The situation on the Korean peninsula has not been good for a long time. But the ceasefire agreed in the 1950s, following years of open warfare, seems more strained now than at any moment in recent memory.
With heightened tensions comes unpredictability. Yet the problem of North Korea and how to deal with its nuclear ambitions is not new. World leaders have been attempting to solve the problem of the hermit state for a long time.
The North Korean case serves as an object lesson in ‘the problem of conjecture’, a phrase of Henry Kissinger’s. This is not, however, a typically Kissingerian idea. In essence, Kissinger wrote, policymakers are paralysed by the idea of making decisions. At the point of taking each decision, the options which are presented to leaders abound; potential outcomes increase in number and expand outwards to fill the horizon.
Confronted with such choice, politicians panic. As a breed, they fret continually about the costs of making bad decisions. They grasp at ideal solutions rather than practical ones. This can become, for some, an unhealthy fixation.
This affects the quality of decision-making and can get in the way of doing anything at all. Action, of any kind, can be necessary. Pursuing a panacea defers the making of realistic choices.
To supplement the search for a perfect solution, some leaders make use of temporary fixes. They make short term decisions with only the short term in mind. In this analysis, the perfect is rendered the enemy of the good; but both the good and the perfect are put off for political expediency.
Solutions in the short term which work, and which mean there is no long term crisis, are often overlooked and unrewarded. These situations could require decisive and politically brave action, always weighed against the potential cost of failure.
In this way, necessary action is often unheralded. Averted crises don’t look like crises at all. Only that which occurred, rather than those possibilities which did not, is seen. Bad alternatives which may have been permanently closed off are unaccounted for in most analyses. Even many historians, to whom statesmen might hope to appeal, are loath to try the required counterfactuals.
Prevented massacres, for instance, are not news. NATO’s toppling of the Libyan dictator Muammar Gaddafi, and the country’s subsequent chaos, is often mentioned, but the fact that it stopped his advance on Benghazi in 2011 and reined in the colonel’s explicitly murderous intentions is less discussed.
Politicians have uniquely fearful careers. The possibility that they will be criticised weighs unduly on even the bravest. Many cannot see the attraction in taking risks to act when inaction is safer politically.
This can be seen in the way politicians deal with international crises. If North Korea’s nuclear programme had been effectively restrained in 1994, when Bill Clinton pursued a policy of doing a deal with the Kim regime which is now known to have failed, there would be no grave nuclear crisis today.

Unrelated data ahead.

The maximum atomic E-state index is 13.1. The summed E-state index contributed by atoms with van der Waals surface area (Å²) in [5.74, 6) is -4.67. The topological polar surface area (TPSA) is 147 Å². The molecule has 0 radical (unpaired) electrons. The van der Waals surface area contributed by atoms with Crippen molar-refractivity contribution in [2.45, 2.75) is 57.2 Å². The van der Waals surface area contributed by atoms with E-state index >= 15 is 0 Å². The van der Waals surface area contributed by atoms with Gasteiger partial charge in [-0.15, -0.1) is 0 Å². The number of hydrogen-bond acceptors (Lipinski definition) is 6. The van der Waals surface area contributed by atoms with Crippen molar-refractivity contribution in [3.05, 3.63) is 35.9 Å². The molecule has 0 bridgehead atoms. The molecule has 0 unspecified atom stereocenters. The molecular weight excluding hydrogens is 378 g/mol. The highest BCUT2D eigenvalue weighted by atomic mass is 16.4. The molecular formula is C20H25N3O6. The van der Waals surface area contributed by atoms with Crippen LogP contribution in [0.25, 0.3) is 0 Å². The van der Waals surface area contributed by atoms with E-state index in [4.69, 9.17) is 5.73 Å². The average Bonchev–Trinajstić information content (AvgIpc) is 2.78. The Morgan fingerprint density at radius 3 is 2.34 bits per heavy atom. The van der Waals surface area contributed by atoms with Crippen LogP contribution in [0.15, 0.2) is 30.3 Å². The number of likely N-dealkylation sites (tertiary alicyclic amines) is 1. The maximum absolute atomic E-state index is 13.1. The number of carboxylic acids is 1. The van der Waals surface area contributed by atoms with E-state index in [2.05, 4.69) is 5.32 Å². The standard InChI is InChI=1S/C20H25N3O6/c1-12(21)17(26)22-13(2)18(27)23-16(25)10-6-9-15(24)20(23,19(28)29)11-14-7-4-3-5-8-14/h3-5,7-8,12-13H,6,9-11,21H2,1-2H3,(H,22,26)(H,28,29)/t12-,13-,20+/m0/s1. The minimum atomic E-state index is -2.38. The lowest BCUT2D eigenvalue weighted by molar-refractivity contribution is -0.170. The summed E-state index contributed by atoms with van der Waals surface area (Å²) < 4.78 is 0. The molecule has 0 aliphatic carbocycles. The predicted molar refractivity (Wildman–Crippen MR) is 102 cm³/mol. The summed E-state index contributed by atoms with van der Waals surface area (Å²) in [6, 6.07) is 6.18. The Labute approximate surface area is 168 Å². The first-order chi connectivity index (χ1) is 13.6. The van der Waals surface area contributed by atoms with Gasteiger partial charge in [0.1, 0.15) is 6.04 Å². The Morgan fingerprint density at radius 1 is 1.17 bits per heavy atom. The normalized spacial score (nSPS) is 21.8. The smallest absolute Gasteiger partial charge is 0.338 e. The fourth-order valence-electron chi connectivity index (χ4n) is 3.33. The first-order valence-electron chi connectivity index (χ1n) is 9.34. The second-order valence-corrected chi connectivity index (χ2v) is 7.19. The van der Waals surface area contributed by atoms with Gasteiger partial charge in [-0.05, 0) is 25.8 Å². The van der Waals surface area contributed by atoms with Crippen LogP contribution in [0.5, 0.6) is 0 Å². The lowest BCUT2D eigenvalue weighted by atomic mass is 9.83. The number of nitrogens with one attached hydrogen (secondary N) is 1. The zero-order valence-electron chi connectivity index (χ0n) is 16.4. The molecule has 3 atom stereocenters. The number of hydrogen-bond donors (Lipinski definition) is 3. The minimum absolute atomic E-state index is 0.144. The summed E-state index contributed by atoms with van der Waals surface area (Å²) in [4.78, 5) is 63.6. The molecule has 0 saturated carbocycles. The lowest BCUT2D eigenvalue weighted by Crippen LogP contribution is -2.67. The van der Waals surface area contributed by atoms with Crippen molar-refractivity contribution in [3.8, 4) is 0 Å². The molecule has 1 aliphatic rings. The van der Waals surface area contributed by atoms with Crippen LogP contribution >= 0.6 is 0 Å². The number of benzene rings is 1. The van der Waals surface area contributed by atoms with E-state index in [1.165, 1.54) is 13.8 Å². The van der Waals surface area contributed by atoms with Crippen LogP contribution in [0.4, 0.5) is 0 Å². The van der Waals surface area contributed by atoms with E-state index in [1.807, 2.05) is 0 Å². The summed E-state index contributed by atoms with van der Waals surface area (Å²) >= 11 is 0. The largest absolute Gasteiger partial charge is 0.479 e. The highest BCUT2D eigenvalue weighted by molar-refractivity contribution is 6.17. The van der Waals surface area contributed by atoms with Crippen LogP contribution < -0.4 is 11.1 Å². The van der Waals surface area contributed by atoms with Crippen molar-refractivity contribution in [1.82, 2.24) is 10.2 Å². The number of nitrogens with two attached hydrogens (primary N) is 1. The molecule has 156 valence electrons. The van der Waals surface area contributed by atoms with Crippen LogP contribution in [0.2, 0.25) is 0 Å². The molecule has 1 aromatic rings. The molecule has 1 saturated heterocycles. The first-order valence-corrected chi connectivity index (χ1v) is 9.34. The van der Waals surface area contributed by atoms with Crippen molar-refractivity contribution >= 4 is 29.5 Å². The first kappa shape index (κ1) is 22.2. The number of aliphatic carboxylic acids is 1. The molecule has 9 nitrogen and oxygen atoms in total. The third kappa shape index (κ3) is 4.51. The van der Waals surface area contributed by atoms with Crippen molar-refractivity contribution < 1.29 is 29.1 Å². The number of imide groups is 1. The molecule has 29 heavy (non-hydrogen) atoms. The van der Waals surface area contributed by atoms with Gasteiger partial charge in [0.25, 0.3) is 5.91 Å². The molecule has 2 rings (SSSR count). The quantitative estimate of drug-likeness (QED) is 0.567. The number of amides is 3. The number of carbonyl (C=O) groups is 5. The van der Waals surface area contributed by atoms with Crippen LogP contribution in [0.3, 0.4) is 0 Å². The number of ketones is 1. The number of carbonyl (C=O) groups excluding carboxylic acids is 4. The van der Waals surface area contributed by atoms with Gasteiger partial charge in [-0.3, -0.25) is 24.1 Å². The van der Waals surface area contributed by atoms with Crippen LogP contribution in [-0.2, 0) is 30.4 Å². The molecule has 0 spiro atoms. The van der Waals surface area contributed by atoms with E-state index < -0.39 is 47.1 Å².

If the Kim regime itself had been removed from power, by either external actors or internal dissent, at any time in the past half-century, the fate of the Korean peninsula can only be guessed at. In such a situation, there would be no nuclear stalemate of the sort which dominates the area today.
But it must be borne in mind that Clinton, or anyone who acted necessarily, would not have received credit for doing good and preventing future crises.
The situation with Iran today is instructive. Even under the Joint Comprehensive Plan of Action negotiated by the Obama administration, it is estimated that Iran will still be able to develop an offensive nuclear capacity in a few years. When that happens, the entire face of the Middle East will change.
Iran’s enemies, Israel and Saudi Arabia, may seek to increase their own offensive capabilities. Those states over which Iran has already sought to extend its power may become less independent and more subservient. And an Iranian imperium, of the sort which is already spoken of in worried tones, may become a reality. There will be a crisis comparable to that engulfing the Korean peninsula today.
The past provides cautionary examples. And the question must be asked: what will policymakers do now, either to remedy crises left unsolved, or to prevent those which may arise in the future? In North Korea this may mean taking a decision which will cost thousands of lives. Arresting Iranian influence – in Iraq, Syria, Lebanon and Yemen – and halting its nuclear programme permanently will be unpopular and possibly dangerous. But at the moment the enemies of the United States and the post-war, post-Cold War world order it has created have the initiative.
Kim Jong-un can demand what he likes, confident that, in every arena other than the rhetorical, the United States will do little to stop him. Iran also knows that, despite American hostility, little will be done under the JCPOA framework to arrest its regional expansionism or nuclear ambitions.
The challenge therefore is a serious one: to recapture the initiative, to act in the short term to save the long term, and to avoid merely kicking the can further along the road.
This piece was originally published in The Telegraph.